(Specially written for FIRE AND WATER.) (Concluded.)
ONE very modern type of fire-resisting floor makes use of triangular lintels, which pass from joist to joist and rest on the lower flange, whose under surface they cover. The older type is shown in figs. 14, 15, while the newer is illustrated in fig. 18.
Figs. 16, 17, and 18 show a combination of lintels, all flat, of T section, and corrugated iron permanent centering. Fig. 19 is a floor of solid concrete, with terra cotta casings to flanges —a form of floor which of course, calls for temporary centering. The concrete is absent in fig. 16, but is shown in fig. 18.
In fig. 20 clay shields protect the lower flanges of the joists and support a corrugated permanent centering for the concrete—there bring besides a suspended ceiling of wire lathing and plaster.
In figs. 21. 22, and 28 concrete blocks of adamant or other equally fire-resisting cement, with breeze or other aggregate, form the lintels, which are also somewhat reinforced by the insertion of steel laths. A concrete filling is laid on these lintels, which vary slightly in form, ns will be seen from the accompanying illustrations.
Other floors, as in fig. 24, are made of loose fireclay bricks which inclose the flanges of the joists and form corbels, on which the hollow fireclay lintels rest— these serving as the permanent centering for a slight finish of concrete. Others, again, as in figs. 25, 26, consist of two hollow tubes between each pair of joists, with a concrete filling-in, limited in amour aud forming the key between the tubes, or a systei of cellular tubes between the joists is adopted, who* special feature is the use of gypsum lintels or cellule tubes.
In the case of domestic buildings and those in whic the floors are not intended to carry any great weight or are of small spans, concrete slabs, with expanded metal or other lathing or iron rods may be employed. Some architects and builders make use of wood beams set diagonally in such a way as to act as skewbacks, in which are set concrete slabs or arches of the same material.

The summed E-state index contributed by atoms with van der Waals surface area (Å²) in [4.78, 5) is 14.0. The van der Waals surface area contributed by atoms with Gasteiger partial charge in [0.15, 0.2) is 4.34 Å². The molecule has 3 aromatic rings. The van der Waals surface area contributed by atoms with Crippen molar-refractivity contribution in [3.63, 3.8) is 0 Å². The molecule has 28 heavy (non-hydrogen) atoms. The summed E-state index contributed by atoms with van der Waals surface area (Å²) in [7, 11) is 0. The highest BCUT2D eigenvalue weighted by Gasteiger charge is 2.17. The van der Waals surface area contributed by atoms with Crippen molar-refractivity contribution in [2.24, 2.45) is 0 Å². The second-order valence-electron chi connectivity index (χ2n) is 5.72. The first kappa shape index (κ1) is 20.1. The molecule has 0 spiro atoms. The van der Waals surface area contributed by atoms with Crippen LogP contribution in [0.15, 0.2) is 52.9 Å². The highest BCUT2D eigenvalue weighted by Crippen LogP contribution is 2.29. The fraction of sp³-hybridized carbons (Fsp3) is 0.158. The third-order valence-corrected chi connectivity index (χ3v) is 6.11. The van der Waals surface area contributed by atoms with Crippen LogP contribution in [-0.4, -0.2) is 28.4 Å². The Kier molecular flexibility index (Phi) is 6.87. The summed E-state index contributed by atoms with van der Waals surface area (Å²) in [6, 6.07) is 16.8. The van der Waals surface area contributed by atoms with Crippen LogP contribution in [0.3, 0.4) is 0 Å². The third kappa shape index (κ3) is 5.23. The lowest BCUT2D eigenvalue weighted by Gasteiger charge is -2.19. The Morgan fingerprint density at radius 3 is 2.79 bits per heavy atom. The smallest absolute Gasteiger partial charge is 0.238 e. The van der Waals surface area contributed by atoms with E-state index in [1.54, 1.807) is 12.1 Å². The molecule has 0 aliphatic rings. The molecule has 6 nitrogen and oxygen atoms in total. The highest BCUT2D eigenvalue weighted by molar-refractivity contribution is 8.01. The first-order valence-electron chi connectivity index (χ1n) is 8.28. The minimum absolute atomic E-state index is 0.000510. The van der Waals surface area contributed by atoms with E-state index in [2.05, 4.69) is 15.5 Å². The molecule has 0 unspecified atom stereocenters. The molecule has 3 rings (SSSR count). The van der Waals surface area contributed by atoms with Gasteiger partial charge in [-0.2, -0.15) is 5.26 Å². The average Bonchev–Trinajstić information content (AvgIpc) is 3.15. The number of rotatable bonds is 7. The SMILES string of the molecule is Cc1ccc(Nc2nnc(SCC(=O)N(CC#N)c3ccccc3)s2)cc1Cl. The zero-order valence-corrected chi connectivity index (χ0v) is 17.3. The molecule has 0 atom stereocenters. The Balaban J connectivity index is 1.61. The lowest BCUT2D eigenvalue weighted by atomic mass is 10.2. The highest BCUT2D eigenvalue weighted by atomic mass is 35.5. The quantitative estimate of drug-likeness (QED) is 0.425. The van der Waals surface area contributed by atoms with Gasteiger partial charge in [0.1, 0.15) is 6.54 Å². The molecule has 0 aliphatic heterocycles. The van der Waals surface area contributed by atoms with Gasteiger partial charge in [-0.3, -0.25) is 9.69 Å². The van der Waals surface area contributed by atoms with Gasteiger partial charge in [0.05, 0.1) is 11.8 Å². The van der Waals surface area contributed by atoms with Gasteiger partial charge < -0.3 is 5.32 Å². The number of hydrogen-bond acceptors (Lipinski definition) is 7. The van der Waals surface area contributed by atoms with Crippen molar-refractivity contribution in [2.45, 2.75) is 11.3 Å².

Sometimes also a flat floor or (more frequently) one which is arched in section, consists of plain roofing tiles, and in three or four courses laid in cement, and breaking joint with or without a finish of fine concrete on top. This method, however, is out of date, and was chiefly used for corridors and other situations where the span of the floors is inconsiderable.
In England other and cheaper forms of “fire-resisting” floors are often employed. Some are constructed of ordinary wooden joists nailed together—and this practically forming a solid floor; or the space between the floor joists of the common and usual class is blocked in solid with wood at the lower part of the joints, to which is occasionally added a layer of concrete. “Pugging” on fibrous plaster slabs sometimes or laid on metal lathing without rough boarding and nailed to the underside of the wood joists is not uncommon, or the cellular gypsum slabs already alluded to protect the underside of an ordinary woodenjoisted floor,for which purpose also areemployed various combinations of special fli’e-resisting plasters, such as asbestos, fibrous, or silicate cotton plaster, adamant, and other cements, and special lathings, such as the expanded metal already referred to or flat ribbons interlaced in lattice fashion and inserted between their interlacing. One class of metal lathing (“Thimil”) consists of flat sheets of metal cut, and bent up and down to form projecting stripes, w’hereby is left space for keying. In another style woven iron wire is studded with terra cotta at its intersections.
Of^the concretes specially intended to resist fir more thoroughly than the ordinary concrete are gypsum concrete and one in which Kieselgulir (into which silicate enters extensively) is very commonly employed.